The last time we checked in with Tatsuki Fujimoto’s Chainsaw Man, the series had only just begun. Certainly, it had already made a strong first impression – particularly on the basis of its graphic depiction of violence and sexually charged humor – but things have changed a great deal since then. Not only has the series risen to become one of Weekly Shonen Jump’s most popular, the dynamics of its story and characters have also shifted a great deal. In many ways, both the ‘Bomb Girl’ and ‘International Assassins’ arc prove it has only just started to rev up.
Not all arcs completed since our initial review will, however, be covered. When it comes to the Eternity Devil arc, it seems like a waste of time to retread old ground simply because the arc’s ending had not been published as of the time of writing. The Katana Man arc will also not be covered here, as it felt slightly removed from the main narrative and ultimately shaped up to be a mere shadow of what was to come.
Bomb Girl Arc: Love’s Labour Lost
In many ways, the ‘Bomb Girl’ arc felt like the first time Chainsaw Man demonstrated that it could truly be something more. Up until that point, Tatsuki Fujimoto’s series had impressed me on the basis of its bombastic premise, excellent art, and tongue-in-cheek premise, but this arc was the first time that it really connected with me on an emotional level. Furthermore, this was the first time that I began to consider it as one of my favorite series in the magazine.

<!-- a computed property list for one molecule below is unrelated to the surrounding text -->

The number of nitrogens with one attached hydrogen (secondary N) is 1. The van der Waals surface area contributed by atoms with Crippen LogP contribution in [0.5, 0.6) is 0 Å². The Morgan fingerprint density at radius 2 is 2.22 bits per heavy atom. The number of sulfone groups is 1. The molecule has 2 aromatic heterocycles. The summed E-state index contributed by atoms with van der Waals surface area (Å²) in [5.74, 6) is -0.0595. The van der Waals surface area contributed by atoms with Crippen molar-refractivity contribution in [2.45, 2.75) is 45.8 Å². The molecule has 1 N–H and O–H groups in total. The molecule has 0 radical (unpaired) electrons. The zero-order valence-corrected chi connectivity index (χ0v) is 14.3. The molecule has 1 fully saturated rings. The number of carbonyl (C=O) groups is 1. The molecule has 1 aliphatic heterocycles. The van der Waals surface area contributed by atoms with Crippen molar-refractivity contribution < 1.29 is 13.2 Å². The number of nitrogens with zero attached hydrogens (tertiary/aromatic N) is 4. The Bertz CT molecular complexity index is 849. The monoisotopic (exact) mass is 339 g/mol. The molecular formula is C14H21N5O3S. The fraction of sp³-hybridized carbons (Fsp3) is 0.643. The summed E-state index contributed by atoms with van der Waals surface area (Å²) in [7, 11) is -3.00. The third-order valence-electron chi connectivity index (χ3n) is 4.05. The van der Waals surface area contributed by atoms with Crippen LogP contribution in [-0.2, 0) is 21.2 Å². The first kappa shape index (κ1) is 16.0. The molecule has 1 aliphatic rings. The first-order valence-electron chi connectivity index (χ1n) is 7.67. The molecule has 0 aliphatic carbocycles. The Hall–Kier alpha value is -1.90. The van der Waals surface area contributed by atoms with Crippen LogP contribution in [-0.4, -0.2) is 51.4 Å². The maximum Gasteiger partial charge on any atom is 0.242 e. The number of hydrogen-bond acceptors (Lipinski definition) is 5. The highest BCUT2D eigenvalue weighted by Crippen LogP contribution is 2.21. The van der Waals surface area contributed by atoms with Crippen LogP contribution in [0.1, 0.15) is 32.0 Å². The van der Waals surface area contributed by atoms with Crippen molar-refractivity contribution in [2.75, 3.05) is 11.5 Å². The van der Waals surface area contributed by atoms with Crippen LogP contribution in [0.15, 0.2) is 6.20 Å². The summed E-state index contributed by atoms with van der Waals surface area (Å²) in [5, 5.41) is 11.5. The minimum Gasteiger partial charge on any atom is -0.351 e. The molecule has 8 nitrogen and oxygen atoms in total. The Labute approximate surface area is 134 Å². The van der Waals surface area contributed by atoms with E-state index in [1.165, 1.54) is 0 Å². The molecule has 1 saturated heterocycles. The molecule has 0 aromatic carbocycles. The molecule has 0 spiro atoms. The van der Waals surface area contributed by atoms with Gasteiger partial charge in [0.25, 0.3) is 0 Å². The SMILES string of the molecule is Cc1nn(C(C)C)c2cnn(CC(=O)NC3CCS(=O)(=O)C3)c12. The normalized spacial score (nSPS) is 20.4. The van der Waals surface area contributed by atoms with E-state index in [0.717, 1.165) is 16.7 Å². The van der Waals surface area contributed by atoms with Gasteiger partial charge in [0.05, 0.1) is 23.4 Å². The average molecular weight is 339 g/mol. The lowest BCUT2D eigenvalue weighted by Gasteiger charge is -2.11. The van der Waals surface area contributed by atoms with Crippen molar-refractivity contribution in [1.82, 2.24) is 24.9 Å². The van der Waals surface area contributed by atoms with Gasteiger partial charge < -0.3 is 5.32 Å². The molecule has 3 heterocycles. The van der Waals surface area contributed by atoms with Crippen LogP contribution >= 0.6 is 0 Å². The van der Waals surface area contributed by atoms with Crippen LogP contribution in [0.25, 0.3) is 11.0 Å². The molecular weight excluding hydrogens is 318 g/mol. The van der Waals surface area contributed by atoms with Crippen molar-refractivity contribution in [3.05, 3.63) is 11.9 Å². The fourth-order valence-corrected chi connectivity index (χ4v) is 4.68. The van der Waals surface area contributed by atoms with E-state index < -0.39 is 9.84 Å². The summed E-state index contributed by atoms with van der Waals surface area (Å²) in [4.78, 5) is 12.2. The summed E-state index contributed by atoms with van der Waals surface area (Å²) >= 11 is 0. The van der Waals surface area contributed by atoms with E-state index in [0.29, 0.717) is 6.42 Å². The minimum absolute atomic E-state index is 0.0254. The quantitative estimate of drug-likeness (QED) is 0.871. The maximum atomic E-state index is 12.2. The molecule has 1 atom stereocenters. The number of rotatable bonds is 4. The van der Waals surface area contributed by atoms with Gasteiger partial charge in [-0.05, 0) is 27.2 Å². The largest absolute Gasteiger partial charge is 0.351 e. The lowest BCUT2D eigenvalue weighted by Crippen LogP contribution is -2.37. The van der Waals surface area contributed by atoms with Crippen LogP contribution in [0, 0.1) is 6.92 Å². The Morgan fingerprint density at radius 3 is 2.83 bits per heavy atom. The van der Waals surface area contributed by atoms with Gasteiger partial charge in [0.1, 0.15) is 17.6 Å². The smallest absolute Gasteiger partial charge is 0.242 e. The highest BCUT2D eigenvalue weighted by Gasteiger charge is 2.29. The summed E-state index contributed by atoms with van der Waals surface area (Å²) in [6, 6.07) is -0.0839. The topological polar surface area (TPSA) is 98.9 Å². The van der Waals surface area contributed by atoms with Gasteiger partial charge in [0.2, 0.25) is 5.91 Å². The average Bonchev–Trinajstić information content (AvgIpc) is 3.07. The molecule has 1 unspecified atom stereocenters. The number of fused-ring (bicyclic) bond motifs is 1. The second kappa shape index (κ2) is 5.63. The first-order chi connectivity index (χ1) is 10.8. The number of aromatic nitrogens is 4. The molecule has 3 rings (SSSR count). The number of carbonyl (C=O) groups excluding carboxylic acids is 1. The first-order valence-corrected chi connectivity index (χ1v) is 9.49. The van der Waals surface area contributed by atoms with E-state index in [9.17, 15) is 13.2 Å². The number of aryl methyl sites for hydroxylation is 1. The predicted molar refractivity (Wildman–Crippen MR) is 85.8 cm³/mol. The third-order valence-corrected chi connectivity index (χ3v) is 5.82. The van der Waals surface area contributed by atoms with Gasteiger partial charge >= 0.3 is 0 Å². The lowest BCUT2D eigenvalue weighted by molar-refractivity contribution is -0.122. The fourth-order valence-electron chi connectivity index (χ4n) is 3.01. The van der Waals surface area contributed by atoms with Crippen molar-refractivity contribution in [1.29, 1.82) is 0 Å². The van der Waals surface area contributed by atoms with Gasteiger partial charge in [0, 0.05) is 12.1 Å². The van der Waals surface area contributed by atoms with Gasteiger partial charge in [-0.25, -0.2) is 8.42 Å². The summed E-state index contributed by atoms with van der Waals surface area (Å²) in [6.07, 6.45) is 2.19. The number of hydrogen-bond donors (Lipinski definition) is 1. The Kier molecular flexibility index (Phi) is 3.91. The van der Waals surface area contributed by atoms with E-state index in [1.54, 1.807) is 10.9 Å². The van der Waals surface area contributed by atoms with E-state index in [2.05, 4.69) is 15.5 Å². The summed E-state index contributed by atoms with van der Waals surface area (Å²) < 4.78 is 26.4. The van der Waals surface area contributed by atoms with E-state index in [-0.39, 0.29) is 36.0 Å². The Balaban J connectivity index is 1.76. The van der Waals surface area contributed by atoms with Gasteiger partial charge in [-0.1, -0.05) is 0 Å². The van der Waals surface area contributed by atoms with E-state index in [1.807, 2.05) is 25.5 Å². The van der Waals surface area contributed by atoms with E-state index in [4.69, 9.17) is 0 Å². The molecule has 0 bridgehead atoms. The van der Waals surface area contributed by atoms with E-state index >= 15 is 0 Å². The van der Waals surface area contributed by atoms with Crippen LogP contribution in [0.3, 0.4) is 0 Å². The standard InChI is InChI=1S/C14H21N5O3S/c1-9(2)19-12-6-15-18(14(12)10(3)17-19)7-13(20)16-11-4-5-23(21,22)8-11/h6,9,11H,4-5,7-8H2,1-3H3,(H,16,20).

Part of this comes from the very clever way in which Fujimoto introduces the Bomb Girl arc. By chance, Denji comes into contact with a beautiful young girl, who is, from the get go, clearly smitten with the young devil hunter. Perhaps it was something to do with the scene’s presentation – in the midst of heavy rain and inside a phone box – but it played so well on my brain’s broken synapses that I didn’t even pause to consider for a moment that something might be afoot, which seems strange in hindsight.
Things escalated very quickly from there: chapter 42 was a particular highlight, featuring the two lovebirds stripping down to their birthday suits and taking a dip in a swimming pool at night. Chainsaw Man had always used sexual imagery and content to gain attention, but this was on a whole other level.